By Chad Nelson
Editor’s Note: This blog was originally published on October 13, 2014 on “Vision View Point,” the predecessor to The Outlook From Here and has been edited to reflect updated content.
About seven years ago, I had to put Pete, my first Seeing Eye dog, to sleep because of medical complications. I had been without a “friend” for several years at that point. After a long personal struggle to get some diabetic lab work under control, I was finally re-accepted into the Seeing Eye program in Morristown, New Jersey, to train with my second dog.
The first time I traveled to New Jersey, I was dropped off at the gate by my then wife, who was blind, and her mother. This time around, I was traveling all by myself and had to ask for sighted assistance from the check-in counter to the gate. I was a little nervous as to how I would get this help, but airport staff were very helpful in every regard.
When I arrived at the Seeing Eye, I was met by a trainer at the baggage claim area and then taken to the campus. Once there, I was met by everyone– from graduate services representatives, to trainers and other students.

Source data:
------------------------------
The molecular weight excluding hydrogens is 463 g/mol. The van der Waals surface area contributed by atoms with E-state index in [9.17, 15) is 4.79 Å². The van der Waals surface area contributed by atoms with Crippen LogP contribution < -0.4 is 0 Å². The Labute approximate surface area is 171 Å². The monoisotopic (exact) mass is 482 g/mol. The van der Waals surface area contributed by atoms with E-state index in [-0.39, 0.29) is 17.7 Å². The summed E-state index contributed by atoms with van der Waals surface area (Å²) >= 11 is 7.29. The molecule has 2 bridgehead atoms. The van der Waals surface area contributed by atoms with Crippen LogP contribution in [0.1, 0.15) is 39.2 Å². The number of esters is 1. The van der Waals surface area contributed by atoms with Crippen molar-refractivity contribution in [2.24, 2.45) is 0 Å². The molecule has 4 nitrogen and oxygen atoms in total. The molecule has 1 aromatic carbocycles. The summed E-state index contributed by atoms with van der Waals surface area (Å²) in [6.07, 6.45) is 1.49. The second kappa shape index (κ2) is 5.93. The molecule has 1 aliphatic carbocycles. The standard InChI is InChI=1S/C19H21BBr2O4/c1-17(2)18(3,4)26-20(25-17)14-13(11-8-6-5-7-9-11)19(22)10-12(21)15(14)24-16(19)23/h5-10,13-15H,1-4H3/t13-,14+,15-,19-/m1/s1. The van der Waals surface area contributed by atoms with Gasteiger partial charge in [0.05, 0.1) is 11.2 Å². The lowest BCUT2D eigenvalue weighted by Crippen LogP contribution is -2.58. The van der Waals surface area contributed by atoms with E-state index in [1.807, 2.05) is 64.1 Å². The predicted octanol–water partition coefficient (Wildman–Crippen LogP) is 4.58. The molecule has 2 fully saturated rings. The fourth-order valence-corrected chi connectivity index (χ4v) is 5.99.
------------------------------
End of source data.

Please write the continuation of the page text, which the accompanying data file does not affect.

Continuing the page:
During the first few days, not much happened except for working with the trainer around the campus and then in Morristown. The main thing we did the first two days was to go on what is called a Juno walk. This is where the trainer has one end of the harness, and the student has the other. The trainer simulates a dog. My particular trainer was walking down the street, and then she turned sideways and started sniffing, to simulate a dog that sniffs the grass or some other scent. The other reason the trainer took me on this walk was to judge my walking speed and determine the amount of pull the dog would put on the harness.
On the second full day in New Jersey, I received a beautiful two-year-old female Golden Retriever named Laura. She was very affectionate and she knew her job.
The first few days with Laura actually worked out well. I had to get used to working with a dog, since I had not worked with this type of dog for seven years. I made a few mistakes, and I had to relearn some techniques, but for the most part, the first week went very well. I was not used to walking two to three miles a day, so I had to deal with feeling very stiff for a while.
On Saturday, (five days after being on the Seeing Eye campus), we had the afternoon off to just hang out, play with the dogs, do laundry, or anything else we wanted to do.
In my next blog entry, I will describe more of what the Seeing Eye has to offer– as far as recreation and fitness facilities.
Being at The Seeing Eye wasn’t all work, although it was quite a bit of working with the dog to make her listen to me and start to bond with me. In the beginning, she was really focused on the instructor and didn’t really know who I was, but it didn’t take long to get her to listen and start to obey.